Park Art

It’s different, it’s modern, it’s not Sequim…but we own it! I know an article was in the our weekly newspaper, the Sequim Gazette, but for the life of me, I can not remember “why” we own it.

After I originally posted this picture, a friend sent me a link to the article. It was a gift from Dave Reynolds. Here is a portion of the article. “His gift to the city
Reynolds’ grandest piece of art might be an 11-foot-high, 1,000-pound aluminum testament to the ever-changing nature of sunlight and shadow. Reynolds has donated the sculpture, “Sunlight and Shadow,” to the city of Sequim for placement at its water reclamation site on Blake Avenue….“Basically,” Reynolds says, “this sculpture ends up being a metaphor for life. It expresses light and dark, good times and bad … night and day.
“Sunlight and shadow affect everything in our lives. The sun on the water … how we feel when the sun shines ….”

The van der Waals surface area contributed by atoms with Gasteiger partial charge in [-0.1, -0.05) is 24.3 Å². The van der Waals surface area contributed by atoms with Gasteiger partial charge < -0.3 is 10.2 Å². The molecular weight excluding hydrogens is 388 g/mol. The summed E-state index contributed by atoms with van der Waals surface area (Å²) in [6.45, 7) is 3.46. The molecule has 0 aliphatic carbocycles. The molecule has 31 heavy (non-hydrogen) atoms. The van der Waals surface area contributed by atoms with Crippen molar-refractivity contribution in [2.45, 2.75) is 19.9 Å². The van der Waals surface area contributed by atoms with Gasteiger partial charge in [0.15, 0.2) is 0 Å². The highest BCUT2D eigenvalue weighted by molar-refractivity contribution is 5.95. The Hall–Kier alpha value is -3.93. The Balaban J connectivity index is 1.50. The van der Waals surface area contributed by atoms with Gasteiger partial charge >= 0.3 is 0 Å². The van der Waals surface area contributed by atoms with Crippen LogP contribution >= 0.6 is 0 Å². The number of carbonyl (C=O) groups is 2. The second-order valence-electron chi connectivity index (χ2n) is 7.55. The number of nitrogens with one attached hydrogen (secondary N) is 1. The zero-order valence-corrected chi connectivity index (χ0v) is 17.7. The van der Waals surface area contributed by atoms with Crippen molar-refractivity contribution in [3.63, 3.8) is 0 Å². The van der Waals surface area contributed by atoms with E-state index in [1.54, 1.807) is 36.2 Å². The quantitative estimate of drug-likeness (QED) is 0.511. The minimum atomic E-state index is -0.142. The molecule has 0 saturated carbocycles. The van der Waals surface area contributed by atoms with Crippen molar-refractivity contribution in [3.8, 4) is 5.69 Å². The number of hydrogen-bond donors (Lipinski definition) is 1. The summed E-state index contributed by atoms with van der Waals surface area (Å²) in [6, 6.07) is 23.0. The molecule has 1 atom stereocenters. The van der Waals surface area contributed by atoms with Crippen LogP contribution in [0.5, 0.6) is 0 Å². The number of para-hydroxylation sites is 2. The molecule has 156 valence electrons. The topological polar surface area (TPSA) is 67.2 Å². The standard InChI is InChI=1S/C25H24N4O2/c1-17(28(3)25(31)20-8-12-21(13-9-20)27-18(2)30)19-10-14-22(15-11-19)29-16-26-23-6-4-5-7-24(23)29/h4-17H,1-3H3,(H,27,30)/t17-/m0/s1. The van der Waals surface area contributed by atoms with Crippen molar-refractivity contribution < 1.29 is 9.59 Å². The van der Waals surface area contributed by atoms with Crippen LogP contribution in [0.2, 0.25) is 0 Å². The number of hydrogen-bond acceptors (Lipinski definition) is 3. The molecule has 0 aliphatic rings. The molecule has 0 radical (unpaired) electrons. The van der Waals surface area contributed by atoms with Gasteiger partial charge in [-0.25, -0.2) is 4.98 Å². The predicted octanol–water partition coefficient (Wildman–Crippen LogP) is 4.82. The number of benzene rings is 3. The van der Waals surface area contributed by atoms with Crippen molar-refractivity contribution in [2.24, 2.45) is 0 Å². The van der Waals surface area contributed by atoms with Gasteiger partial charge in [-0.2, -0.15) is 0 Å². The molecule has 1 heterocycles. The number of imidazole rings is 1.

He says it is particularly appropriate for the water reclamation facility because the park represents the cyclical, interdependent nature of the elements: rainwater, groundwater, sunlight and shadows. He’s donating the sculpture to the city because he says the city has given much to him. His gift is an expression of gratitude, a sentiment he is quick to share with Charlie Roberts, the welder and fabricator who brought Reynolds’ 11-inch original to larger than life form.

Hanging Baskets

Lots of towns in Western Washington have hanging baskets. Ours are special. Starting in the winter, the local highschool FFA department begins growing plants and getting baskets ready to hang. The students do a wonderful job. They are hung after Mother’s Day through out Sequim and tended through the summer by the city. They always bring a smile to my face

Follow The Elk

Sequim is famous for it’s Roosevelt Elk. The City Fathers had metal elk sculptures installed at the off ramps on both ends of town. They adorn the streets signs in downtown Sequim. But now the elk have become a problem. Those who have built in their migration and grazing patterns are often surprised with elk staring in their windows or munching on their newly planted shrubs and trees. Who should go and who should stay? Unfortunately, I think I know who will win.